Helen wouldn't consider herself the type to get seasick. It wasn't the constant rocking or the cold air that chilled her old, wet body, or the heavy scent of salt every time she inhaled that set her stomach at such unease. Helen was rarely subject to such ailments. But this was different. This made her stomach twist and her heart wrench in all discomfort.
"This ones alive! Get him up here!" shouted Molly Brown beside her.
They pulled out a nearly frozen man out of the frigid water. She shuddered at the memory of that icy grip she had found herself in not moments before.
"Male, late thirties," mumbled someone. They were keeping tabs on all who they found in case they belonged to someone.
Her heart skipped a beat as they pulled the poor man into the boat.
For a second she thought…she shook her head.
It wasn't him.
Every time she heard a cry she wondered if it was him, if he was one of those blue, frozen souls, floating dead in the water,
She should've gotten on the boat, she should've listened, then she would be more to save these people, but she was fighting her own battle; the battle to keep warm.
"Get him a blanket!" shouted Molly.
Helen shivered again, tugging her blanket closer around her.
It had started out so well.
~~~~April 10, 1912~~~~
The warm sun shone over the Southampton harbor. Helen's hands grasped the railing of the massive ship she found herself on, as the ocean breeze brushed her blonde hair across her face.
"What do you think, Helen?"
Helen turned to face Edward J. Smith, a friend and former patient of hers, and more importantly, the Captain of this fine ship.
To call it a ship was blasphemy; this thing was revolutionary. It was the size of a small town and held more people on it than any ocean liner ever had.
She was honored he had asked her to share in this experience.
"It's beautiful Edward, a real honor," she smiled at her old friend. "I'm only sorry Sarah didn't come to experience it."
"I tried, but she refused, apparently the salty air turns her stomach, she gets some mighty frightful seasickness," he sighed and smiled kindly.
"And how is your Helen?" Helen smiled; the young girl had been named after her after she had 'cured' Edward almost 16 years ago. To say he had been grateful was an understatement.
"Fourteen and already such the woman; she wants to be a doctor, just like you. She has been studying very hard; such a smart girl," he smiled proudly.
"I'll have to pay her a visit one of these days," Helen took his hand gently. "You are a great captain."
"Only some of the credit goes to me, Helen, the majority goes to you, that is why I find it fitting for you to be apart of the maiden voyage. I wouldn't be here if it wasn't for you," he kissed the top of her hand lightly.
"You are here because of you, I just helped you along the way," she patted his hand.
"Either way, I am glad you're here," he smiled again at her.
"Well, I was overdue on a trip to New York, I figured while I'm there I can pay a visit to an old friend."
"Anyone I know?"
"Not personally," she sighed.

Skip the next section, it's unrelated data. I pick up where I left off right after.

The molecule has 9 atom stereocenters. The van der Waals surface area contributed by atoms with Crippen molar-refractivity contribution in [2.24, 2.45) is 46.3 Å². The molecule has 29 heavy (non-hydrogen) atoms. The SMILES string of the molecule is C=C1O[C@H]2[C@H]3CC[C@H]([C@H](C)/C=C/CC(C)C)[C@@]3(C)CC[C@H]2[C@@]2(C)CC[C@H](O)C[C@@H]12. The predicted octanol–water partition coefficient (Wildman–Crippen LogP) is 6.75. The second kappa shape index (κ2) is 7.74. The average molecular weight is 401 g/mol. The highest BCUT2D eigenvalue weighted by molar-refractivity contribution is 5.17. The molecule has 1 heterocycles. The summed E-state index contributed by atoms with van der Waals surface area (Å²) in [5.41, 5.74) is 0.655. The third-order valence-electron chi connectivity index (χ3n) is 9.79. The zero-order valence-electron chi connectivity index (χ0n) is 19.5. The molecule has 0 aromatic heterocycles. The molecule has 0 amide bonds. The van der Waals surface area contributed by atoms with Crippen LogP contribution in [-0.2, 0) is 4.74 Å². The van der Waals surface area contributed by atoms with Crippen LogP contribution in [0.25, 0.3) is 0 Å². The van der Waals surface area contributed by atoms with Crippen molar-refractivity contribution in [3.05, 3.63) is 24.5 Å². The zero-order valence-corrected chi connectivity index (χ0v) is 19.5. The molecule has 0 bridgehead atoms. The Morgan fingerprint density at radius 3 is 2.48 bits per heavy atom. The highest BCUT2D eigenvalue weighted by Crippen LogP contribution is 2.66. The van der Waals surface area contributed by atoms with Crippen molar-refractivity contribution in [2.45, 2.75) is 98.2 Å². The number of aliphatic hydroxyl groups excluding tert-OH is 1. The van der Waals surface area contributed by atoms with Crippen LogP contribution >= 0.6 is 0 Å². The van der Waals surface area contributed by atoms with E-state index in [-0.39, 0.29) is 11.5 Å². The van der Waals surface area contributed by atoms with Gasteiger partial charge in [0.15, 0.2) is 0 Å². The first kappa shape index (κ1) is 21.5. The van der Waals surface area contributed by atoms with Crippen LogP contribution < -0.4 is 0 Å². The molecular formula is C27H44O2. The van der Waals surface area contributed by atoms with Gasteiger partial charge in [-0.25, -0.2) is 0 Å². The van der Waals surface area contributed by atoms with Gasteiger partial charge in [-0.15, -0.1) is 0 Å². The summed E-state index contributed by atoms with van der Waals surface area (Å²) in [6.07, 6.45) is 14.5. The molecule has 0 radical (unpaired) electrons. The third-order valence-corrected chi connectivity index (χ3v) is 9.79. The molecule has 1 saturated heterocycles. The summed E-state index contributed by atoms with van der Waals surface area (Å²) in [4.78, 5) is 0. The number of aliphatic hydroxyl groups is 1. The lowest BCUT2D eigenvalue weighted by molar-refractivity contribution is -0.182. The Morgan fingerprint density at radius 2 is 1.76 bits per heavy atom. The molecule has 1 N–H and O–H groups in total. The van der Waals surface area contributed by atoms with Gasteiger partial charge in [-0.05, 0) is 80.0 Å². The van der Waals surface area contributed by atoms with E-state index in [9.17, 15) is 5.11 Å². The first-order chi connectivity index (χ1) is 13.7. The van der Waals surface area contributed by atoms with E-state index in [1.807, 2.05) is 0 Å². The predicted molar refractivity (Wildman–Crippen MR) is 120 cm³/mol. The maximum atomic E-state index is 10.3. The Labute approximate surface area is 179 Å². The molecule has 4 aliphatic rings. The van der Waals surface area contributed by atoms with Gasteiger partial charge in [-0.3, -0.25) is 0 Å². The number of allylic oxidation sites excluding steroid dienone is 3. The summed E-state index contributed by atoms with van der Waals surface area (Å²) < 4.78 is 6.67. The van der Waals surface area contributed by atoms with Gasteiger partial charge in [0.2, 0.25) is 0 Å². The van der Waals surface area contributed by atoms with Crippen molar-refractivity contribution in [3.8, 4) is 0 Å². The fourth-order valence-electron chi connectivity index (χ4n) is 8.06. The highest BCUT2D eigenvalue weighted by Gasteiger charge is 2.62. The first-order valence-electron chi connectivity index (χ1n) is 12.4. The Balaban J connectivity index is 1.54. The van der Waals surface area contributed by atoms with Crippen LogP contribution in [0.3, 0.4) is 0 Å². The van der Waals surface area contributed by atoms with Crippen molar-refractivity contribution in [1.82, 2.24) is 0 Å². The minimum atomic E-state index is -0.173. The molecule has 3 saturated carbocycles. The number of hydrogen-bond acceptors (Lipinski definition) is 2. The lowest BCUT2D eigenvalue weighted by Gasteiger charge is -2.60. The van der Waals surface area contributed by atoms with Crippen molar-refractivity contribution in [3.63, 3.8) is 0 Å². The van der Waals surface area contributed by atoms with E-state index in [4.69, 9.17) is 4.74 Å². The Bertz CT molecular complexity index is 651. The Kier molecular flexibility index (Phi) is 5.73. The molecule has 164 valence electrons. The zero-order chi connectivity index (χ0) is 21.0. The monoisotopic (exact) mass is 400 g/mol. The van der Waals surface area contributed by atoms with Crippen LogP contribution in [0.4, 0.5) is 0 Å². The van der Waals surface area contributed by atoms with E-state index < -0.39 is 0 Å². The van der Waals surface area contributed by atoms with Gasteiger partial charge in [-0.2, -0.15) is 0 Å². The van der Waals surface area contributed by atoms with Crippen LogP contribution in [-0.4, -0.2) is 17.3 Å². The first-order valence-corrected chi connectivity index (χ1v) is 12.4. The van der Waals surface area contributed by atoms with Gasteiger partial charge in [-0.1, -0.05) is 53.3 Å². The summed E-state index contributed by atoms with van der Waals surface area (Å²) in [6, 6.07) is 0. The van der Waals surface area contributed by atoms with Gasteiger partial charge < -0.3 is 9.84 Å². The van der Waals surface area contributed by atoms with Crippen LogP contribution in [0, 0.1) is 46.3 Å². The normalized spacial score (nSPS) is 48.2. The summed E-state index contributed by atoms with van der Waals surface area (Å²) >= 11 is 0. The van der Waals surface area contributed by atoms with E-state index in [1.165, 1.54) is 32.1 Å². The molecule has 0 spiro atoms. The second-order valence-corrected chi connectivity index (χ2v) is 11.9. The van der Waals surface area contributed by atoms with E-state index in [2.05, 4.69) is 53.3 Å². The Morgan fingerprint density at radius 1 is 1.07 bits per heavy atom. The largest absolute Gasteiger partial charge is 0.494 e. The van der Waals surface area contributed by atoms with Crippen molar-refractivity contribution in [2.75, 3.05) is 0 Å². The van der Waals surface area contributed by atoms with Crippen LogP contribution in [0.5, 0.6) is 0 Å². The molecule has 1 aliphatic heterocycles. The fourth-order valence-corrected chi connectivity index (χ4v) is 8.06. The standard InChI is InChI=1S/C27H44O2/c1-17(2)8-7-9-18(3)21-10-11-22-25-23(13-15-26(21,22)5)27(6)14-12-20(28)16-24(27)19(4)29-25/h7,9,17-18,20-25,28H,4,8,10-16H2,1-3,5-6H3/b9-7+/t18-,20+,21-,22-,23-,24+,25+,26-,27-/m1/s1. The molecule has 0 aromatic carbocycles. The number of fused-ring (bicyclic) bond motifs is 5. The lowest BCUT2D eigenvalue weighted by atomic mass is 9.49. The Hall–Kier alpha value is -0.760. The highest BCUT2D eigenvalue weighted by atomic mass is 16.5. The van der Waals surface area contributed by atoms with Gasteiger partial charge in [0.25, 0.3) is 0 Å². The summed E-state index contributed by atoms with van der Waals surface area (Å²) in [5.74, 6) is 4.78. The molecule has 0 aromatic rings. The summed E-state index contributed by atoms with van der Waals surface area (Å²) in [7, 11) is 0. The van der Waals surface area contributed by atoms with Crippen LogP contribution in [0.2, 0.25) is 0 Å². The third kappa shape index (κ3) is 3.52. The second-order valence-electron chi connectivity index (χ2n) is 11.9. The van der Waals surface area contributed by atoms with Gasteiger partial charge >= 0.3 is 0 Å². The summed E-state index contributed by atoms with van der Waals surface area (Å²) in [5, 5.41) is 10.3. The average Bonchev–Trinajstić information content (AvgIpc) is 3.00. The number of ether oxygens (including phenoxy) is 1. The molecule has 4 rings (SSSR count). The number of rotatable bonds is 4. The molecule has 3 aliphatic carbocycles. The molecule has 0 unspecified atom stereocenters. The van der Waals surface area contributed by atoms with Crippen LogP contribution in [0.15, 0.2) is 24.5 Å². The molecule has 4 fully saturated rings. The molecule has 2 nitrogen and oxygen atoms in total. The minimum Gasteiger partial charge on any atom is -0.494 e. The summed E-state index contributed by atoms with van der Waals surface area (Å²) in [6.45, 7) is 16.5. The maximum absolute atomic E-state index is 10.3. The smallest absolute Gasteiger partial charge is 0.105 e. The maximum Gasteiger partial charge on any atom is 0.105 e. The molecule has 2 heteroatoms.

"Captain!" A young officer approached the pair. "We're ready sir, the tugboat has cleared the New York out of our way."
"Excuse me, Helen, my maiden awaits," said Edward with a curt bow of his head before proudly walking back to his station.
Helen turned back to the ocean view before her.
She'd always loved the sea; her father had taken her on many cross-Atlantic trips when she was young. She loved traveling with him, being with him day in and day out. For a young, motherless girl, it had been heaven.
Many people lined the docks and areas of the harbor, trying to catch one glimpse of their loved ones before they sailed off, waving goodbye.
She could make out two distinct ones waving at her.
James and Nigel, her boys. The two of them insisted they see her off, both hiding their jealousy of not being able to join her on this voyage.
They waved with big arms and Helen laughed at them.
A little boy pushed past Helen's skirts to grasp on to the railing, a teddy tucked in the crook of his arm and one thumb gently placed inside his mouth. Just on the edge of the dock was a beautiful woman waving to the little boy, sending him air kisses.
Helen thought he must be one of the crew's children.
She looked down at the small child and smiled softly at him.
"Charlie! There you are!" a man wearing a crewman's uniform came up to the boy and scooped him up. "How many times do I have to tell you not to disappear on me like that?"
"Sorry papa," he said quietly.
"This is a dangerous place to get lost in, I promised your mother I'd look after you."
"I want her to come too," he said sadly.
"I know, kiddo, we're going to see her in a few weeks, and I promise we'll call her when we reach New York, okay?"
The little boy nodded as his father carried him off. Helen watched with a certain empathy for the child. She had always hated it when she was separated from her father.
She felt the ship move slightly underneath her feet and the scenery shifted in front of her eyes.
Loud cheering came from the crowd of onlookers and loved ones all crowding to see the mastery of ingenuity and new world thinking culminated to life in the form of a city-sized vessel, sailing across the sea as easily as if it were born there.
Helen moved from the side railing to the front to watch the ocean pass under the massive ship's underbelly.
This was going to be a voyage to remember, she could feel it.
And she was here to witness it.
The maiden voyage of the RMS Titanic.